An effort was definitely put into the game’s atmosphere. I actually like how normal the office feels aside from a somewhat odd back room. That is rare in horror in general, but especially horror games. Even places that are supposed to be normal are often intentionally made to look “creepier” and it seems silly. Here, everything is clearly normal, even if that doesn’t mesh with the silliness of the rest of the game.

case animatronics screenshot 3

You start off with minimal camera view, but you quickly get a view of the entire police station.

There’s also some downright random story elements. Early on you get a jump scare from a ghost who is never mentioned again. Who was she? Who knows. There is nothing remotely supernatural about anything else in the game, so the random ghost was very confusing. There is a box in the background behind a cage which shakes and bangs when you walk by it. What’s in it? Another animatronic? Who knows – they never explain it at all. Even the motivations are weird. This starts because the villain is mad that you, when you were a young detective, weren’t able to find his wife’s killer. It’s all told in notes you’re never told you need to be looking for. That isn’t a very solid motivation for such a particular scheme, especially since you find out the guy hunted down the actual killer himself. Wouldn’t it have been better to have the villain be someone the detective has caught before? Especially since there isn’t any development for the detective, and you never see him experience any guilt over the situation, despite all his commentary. 

Then there is the ending. Spoiler warning, but there is none. In fact, it’s kind of confusing when the game ends because you don’t quite know it has ended at first. You find a keycard, and then the animatronics just sort of stop chasing you. The villain’s final words to you don’t really sound final. It feels like there was supposed to be another piece to the game, but that’s not here. You just walk out the door (again – why didn’t this just happen before) and you leave. There isn’t even any commentary or statement from the detective. No closure whatsoever. Even by horror standards, it is a bizarre non-ending.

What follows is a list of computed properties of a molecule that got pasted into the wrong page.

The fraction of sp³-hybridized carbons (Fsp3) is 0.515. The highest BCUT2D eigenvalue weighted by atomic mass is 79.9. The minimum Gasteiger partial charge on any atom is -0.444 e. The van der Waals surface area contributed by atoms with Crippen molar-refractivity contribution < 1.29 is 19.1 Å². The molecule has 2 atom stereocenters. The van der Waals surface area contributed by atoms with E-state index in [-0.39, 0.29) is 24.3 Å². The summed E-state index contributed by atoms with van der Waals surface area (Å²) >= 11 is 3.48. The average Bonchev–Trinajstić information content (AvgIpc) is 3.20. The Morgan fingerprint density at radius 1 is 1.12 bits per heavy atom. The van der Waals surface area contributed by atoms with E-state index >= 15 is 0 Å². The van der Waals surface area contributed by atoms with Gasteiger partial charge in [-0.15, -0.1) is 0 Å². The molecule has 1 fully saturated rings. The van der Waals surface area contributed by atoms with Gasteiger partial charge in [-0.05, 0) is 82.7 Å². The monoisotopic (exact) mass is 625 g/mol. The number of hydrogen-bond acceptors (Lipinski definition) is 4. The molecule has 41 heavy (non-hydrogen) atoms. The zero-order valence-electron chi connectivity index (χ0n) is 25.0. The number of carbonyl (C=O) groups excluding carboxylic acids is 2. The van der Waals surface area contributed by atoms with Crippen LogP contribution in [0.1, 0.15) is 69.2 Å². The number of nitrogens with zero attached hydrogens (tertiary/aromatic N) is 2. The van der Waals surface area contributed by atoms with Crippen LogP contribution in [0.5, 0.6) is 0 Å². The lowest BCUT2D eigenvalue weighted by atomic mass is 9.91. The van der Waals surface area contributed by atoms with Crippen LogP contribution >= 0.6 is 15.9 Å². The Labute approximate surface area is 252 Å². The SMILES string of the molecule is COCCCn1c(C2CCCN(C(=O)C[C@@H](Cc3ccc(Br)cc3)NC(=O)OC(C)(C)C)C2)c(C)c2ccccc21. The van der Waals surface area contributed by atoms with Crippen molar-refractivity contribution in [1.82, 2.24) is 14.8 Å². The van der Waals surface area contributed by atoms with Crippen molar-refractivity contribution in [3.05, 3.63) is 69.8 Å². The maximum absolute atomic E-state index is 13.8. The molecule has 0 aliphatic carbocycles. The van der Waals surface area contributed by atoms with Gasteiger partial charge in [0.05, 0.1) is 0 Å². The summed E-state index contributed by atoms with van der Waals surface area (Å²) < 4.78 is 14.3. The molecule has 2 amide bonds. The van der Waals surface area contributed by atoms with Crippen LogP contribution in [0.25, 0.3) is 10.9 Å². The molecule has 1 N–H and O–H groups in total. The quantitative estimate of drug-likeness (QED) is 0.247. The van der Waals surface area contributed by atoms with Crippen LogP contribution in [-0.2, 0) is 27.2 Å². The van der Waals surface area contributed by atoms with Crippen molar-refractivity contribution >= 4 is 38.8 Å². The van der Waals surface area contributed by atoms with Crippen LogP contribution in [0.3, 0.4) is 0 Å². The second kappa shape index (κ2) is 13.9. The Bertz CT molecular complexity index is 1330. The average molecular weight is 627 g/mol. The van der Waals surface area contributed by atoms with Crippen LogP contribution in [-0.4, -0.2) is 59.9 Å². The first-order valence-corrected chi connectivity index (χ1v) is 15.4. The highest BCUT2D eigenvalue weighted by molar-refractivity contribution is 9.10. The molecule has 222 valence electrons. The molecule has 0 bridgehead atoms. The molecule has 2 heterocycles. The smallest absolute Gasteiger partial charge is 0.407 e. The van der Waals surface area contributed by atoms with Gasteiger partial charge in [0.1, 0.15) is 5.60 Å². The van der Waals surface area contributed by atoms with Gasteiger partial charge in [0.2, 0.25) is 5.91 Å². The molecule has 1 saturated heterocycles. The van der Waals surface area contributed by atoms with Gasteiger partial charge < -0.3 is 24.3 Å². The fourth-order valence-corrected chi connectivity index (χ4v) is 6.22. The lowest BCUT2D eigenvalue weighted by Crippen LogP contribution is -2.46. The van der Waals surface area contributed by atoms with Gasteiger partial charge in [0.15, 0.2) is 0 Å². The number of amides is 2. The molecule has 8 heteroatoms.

Everything about this game feels like a classic bad scary movie, from the common tropes to the hilariously bad acting, and it’s hard to tell if it was intended to be like that. It doesn’t have the sort of unique charm Five Nights at Freddy’s had where it relied on the more untapped fears of Chuck E Cheese and Disneyland animatronics, and because of the unique idea of forcing players into the most helpless position possible to increase the risk (and stress). There is really nothing unique in CASE: Animatronics. Aside from the nice atmosphere which is kind of ruined by the awkward goofiness of the voice acting and story, nothing stands out at all. It just feels like all the boring parts of other horror games meshed together.